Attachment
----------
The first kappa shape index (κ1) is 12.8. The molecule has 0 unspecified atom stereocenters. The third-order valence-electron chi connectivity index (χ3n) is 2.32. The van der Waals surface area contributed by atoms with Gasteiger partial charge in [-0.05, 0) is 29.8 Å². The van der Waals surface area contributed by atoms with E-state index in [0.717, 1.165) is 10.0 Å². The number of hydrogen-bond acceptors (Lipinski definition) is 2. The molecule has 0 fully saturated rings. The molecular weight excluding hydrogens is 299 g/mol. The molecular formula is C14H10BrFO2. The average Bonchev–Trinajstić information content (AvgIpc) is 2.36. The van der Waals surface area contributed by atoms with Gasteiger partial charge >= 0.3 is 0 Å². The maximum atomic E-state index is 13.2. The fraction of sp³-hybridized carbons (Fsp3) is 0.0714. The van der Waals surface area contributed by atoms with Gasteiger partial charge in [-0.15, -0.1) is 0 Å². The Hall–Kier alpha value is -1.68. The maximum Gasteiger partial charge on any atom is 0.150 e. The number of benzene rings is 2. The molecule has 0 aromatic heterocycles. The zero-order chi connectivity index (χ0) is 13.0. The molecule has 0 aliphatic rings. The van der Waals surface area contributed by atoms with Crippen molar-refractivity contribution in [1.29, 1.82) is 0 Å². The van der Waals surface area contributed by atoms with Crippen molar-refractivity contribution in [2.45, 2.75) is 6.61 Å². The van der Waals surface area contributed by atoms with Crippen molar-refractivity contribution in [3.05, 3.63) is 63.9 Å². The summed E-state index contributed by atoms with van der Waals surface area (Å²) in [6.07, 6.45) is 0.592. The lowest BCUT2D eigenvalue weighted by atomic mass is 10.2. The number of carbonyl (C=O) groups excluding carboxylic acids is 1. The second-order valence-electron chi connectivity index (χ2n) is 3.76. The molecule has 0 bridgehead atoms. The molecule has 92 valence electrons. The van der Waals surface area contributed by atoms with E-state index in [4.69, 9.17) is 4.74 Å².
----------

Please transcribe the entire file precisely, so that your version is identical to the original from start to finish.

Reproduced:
The first kappa shape index (κ1) is 12.8. The molecule has 0 unspecified atom stereocenters. The third-order valence-electron chi connectivity index (χ3n) is 2.32. The van der Waals surface area contributed by atoms with Gasteiger partial charge in [-0.05, 0) is 29.8 Å². The van der Waals surface area contributed by atoms with E-state index in [0.717, 1.165) is 10.0 Å². The number of hydrogen-bond acceptors (Lipinski definition) is 2. The molecule has 0 fully saturated rings. The molecular weight excluding hydrogens is 299 g/mol. The molecular formula is C14H10BrFO2. The average Bonchev–Trinajstić information content (AvgIpc) is 2.36. The van der Waals surface area contributed by atoms with Gasteiger partial charge >= 0.3 is 0 Å². The maximum atomic E-state index is 13.2. The fraction of sp³-hybridized carbons (Fsp3) is 0.0714. The van der Waals surface area contributed by atoms with Gasteiger partial charge in [-0.15, -0.1) is 0 Å². The Hall–Kier alpha value is -1.68. The maximum Gasteiger partial charge on any atom is 0.150 e. The number of benzene rings is 2. The molecule has 0 aromatic heterocycles. The zero-order chi connectivity index (χ0) is 13.0. The molecule has 0 aliphatic rings. The van der Waals surface area contributed by atoms with Crippen molar-refractivity contribution in [1.29, 1.82) is 0 Å². The van der Waals surface area contributed by atoms with Crippen molar-refractivity contribution in [2.45, 2.75) is 6.61 Å². The van der Waals surface area contributed by atoms with Crippen molar-refractivity contribution in [3.05, 3.63) is 63.9 Å². The summed E-state index contributed by atoms with van der Waals surface area (Å²) in [6.07, 6.45) is 0.592. The lowest BCUT2D eigenvalue weighted by atomic mass is 10.2. The number of carbonyl (C=O) groups excluding carboxylic acids is 1. The second-order valence-electron chi connectivity index (χ2n) is 3.76. The molecule has 0 bridgehead atoms. The molecule has 92 valence electrons. The van der Waals surface area contributed by atoms with E-state index in [4.69, 9.17) is 4.74 Å².